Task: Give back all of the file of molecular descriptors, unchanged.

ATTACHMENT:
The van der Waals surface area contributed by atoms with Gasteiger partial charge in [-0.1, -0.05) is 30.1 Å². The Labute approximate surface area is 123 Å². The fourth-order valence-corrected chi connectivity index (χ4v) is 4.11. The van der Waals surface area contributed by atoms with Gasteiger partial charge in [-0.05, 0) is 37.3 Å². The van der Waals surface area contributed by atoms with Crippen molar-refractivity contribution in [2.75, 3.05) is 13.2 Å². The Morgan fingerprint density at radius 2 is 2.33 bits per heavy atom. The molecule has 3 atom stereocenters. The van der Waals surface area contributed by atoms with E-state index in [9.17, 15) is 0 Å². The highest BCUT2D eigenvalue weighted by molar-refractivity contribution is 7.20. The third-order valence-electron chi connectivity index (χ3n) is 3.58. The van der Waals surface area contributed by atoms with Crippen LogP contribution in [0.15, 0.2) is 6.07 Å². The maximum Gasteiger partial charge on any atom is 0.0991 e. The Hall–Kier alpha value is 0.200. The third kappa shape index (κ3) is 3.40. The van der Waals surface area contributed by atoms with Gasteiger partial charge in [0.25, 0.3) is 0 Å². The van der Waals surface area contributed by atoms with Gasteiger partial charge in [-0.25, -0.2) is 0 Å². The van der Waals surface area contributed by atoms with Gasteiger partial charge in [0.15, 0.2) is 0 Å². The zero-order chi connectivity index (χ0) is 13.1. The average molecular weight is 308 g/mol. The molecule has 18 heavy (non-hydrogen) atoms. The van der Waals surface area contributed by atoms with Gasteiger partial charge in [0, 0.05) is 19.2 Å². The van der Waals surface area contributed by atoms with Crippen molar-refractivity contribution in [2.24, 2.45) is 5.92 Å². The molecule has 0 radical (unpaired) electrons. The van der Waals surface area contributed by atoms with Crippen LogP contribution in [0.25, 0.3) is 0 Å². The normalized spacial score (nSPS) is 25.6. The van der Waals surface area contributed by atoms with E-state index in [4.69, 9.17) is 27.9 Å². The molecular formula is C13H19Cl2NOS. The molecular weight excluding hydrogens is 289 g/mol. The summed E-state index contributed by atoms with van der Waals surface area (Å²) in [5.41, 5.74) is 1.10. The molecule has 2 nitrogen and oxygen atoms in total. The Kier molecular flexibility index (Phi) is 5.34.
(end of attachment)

The van der Waals surface area contributed by atoms with Gasteiger partial charge in [-0.1, -0.05) is 30.1 Å². The Labute approximate surface area is 123 Å². The fourth-order valence-corrected chi connectivity index (χ4v) is 4.11. The van der Waals surface area contributed by atoms with Gasteiger partial charge in [-0.05, 0) is 37.3 Å². The van der Waals surface area contributed by atoms with Crippen molar-refractivity contribution in [2.75, 3.05) is 13.2 Å². The Morgan fingerprint density at radius 2 is 2.33 bits per heavy atom. The molecule has 3 atom stereocenters. The van der Waals surface area contributed by atoms with E-state index in [9.17, 15) is 0 Å². The highest BCUT2D eigenvalue weighted by molar-refractivity contribution is 7.20. The third-order valence-electron chi connectivity index (χ3n) is 3.58. The van der Waals surface area contributed by atoms with Crippen LogP contribution in [0.15, 0.2) is 6.07 Å². The maximum Gasteiger partial charge on any atom is 0.0991 e. The Hall–Kier alpha value is 0.200. The third kappa shape index (κ3) is 3.40. The van der Waals surface area contributed by atoms with Gasteiger partial charge in [0.25, 0.3) is 0 Å². The van der Waals surface area contributed by atoms with Gasteiger partial charge in [-0.25, -0.2) is 0 Å². The van der Waals surface area contributed by atoms with Gasteiger partial charge in [0.15, 0.2) is 0 Å². The zero-order chi connectivity index (χ0) is 13.1. The average molecular weight is 308 g/mol. The molecule has 18 heavy (non-hydrogen) atoms. The van der Waals surface area contributed by atoms with Gasteiger partial charge in [0, 0.05) is 19.2 Å². The van der Waals surface area contributed by atoms with Crippen molar-refractivity contribution in [2.24, 2.45) is 5.92 Å². The molecule has 0 radical (unpaired) electrons. The van der Waals surface area contributed by atoms with Crippen LogP contribution in [0.25, 0.3) is 0 Å². The normalized spacial score (nSPS) is 25.6. The van der Waals surface area contributed by atoms with E-state index in [4.69, 9.17) is 27.9 Å². The molecular formula is C13H19Cl2NOS. The molecular weight excluding hydrogens is 289 g/mol. The summed E-state index contributed by atoms with van der Waals surface area (Å²) in [5.41, 5.74) is 1.10. The molecule has 2 nitrogen and oxygen atoms in total. The Kier molecular flexibility index (Phi) is 5.34.